The Primate of the Diocese of Artsakh (Nagorno-Karabakh) of the Armenian Apostolic Church, Bishop Vrtanes Abrahamian has said that the three monasteries of the Diocese – Gandzasar, Amaras and Dadivank – must always remain open to serve believers.
According to the Primate, Amaras monastery, which is now situated close to the contact line with Azerbaijan, will host liturgies every Sunday.
The Bishop also said "prayers must always be heard" in places of worships, urging the residents of both Karabakh and Armenia to make pilgrimages to said monasteries.
He also said the Azerbaijani troops sometimes hinder the Armenian worshipers' visits, but the Russian peacekeepers usually help settle disputes and ease the situation.
About 30 pilgrims from Nagorno-Karabakh, accompanied by Russian peacekeepers, recently visited Amaras. Russian peacekeepers also accompany Christians to the medieval Armenian monastery of Dadivank, which came under Azerbaijan's control following the 44-day war in Karabakh in fall 2020.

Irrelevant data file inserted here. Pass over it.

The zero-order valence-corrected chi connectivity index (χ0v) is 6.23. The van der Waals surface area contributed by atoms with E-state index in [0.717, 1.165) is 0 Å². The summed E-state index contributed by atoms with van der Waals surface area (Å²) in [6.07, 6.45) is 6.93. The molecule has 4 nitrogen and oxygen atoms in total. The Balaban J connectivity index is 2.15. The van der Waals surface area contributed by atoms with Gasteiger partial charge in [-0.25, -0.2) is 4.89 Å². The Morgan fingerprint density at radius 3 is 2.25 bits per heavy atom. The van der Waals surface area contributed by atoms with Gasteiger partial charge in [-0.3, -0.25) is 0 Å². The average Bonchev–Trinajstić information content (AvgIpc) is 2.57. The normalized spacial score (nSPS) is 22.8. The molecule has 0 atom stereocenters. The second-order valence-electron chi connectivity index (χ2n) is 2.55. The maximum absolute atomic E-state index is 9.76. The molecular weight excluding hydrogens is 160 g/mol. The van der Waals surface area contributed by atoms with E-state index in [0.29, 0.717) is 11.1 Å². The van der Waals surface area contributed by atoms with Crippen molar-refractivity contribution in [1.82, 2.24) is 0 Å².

During the recent military hostilities, Azerbaijani forces launched two targeted attacks on the Holy Savior Ghazanchetsots Cathedral in Shushi. After taking control of the city, they destroyed the domes of Saint John the Baptist Church. Azerbaijan earlier "restored" a church by replacing its Armenian inscription with glass art. Concerns about the preservation of cultural sites in Nagorno-Karabakh are made all the more urgent by the Azerbaijani government’s history of systemically destroying indigenous Armenian heritage—acts of both warfare and historical revisionism. The Azerbaijani government has secretly destroyed a striking number of cultural and religious artifacts in the late 20th century. Within Nakhichevan alone, a historically Armenian enclave in Azerbaijan, Azerbaijani forces destroyed at least 89 medieval churches, 5,840 khachkars (Armenian cross stones) and 22,000 historical tombstones between 1997 and 2006.